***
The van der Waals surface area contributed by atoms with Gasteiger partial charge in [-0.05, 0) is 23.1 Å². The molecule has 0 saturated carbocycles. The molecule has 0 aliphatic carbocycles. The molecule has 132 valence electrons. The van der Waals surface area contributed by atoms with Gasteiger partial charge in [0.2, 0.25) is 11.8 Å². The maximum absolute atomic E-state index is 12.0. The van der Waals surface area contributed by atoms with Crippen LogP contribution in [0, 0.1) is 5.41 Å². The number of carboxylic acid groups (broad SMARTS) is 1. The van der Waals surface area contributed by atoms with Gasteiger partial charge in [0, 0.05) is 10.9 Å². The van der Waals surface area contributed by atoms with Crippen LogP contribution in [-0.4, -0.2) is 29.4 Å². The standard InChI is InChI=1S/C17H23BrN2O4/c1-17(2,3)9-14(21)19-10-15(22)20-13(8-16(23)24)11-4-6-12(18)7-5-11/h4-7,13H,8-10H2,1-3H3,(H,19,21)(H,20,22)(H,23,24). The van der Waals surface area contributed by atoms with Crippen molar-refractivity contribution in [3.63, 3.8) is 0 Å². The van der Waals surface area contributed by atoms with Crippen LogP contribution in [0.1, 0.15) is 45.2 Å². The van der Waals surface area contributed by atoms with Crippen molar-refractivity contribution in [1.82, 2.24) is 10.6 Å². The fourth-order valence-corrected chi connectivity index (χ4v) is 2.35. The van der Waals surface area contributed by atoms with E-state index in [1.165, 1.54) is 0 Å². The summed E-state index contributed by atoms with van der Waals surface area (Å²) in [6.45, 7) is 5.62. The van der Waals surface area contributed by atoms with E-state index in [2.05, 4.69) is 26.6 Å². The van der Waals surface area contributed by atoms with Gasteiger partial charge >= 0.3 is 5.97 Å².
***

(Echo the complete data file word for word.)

The van der Waals surface area contributed by atoms with Gasteiger partial charge in [-0.05, 0) is 23.1 Å². The molecule has 0 saturated carbocycles. The molecule has 0 aliphatic carbocycles. The molecule has 132 valence electrons. The van der Waals surface area contributed by atoms with Gasteiger partial charge in [0.2, 0.25) is 11.8 Å². The maximum absolute atomic E-state index is 12.0. The van der Waals surface area contributed by atoms with Crippen LogP contribution in [0, 0.1) is 5.41 Å². The number of carboxylic acid groups (broad SMARTS) is 1. The van der Waals surface area contributed by atoms with Gasteiger partial charge in [0, 0.05) is 10.9 Å². The van der Waals surface area contributed by atoms with Crippen LogP contribution in [-0.4, -0.2) is 29.4 Å². The standard InChI is InChI=1S/C17H23BrN2O4/c1-17(2,3)9-14(21)19-10-15(22)20-13(8-16(23)24)11-4-6-12(18)7-5-11/h4-7,13H,8-10H2,1-3H3,(H,19,21)(H,20,22)(H,23,24). The van der Waals surface area contributed by atoms with Crippen molar-refractivity contribution in [3.63, 3.8) is 0 Å². The van der Waals surface area contributed by atoms with Crippen LogP contribution in [0.1, 0.15) is 45.2 Å². The van der Waals surface area contributed by atoms with Crippen molar-refractivity contribution in [1.82, 2.24) is 10.6 Å². The fourth-order valence-corrected chi connectivity index (χ4v) is 2.35. The van der Waals surface area contributed by atoms with E-state index in [1.165, 1.54) is 0 Å². The summed E-state index contributed by atoms with van der Waals surface area (Å²) in [6.45, 7) is 5.62. The van der Waals surface area contributed by atoms with E-state index in [2.05, 4.69) is 26.6 Å². The van der Waals surface area contributed by atoms with Gasteiger partial charge >= 0.3 is 5.97 Å².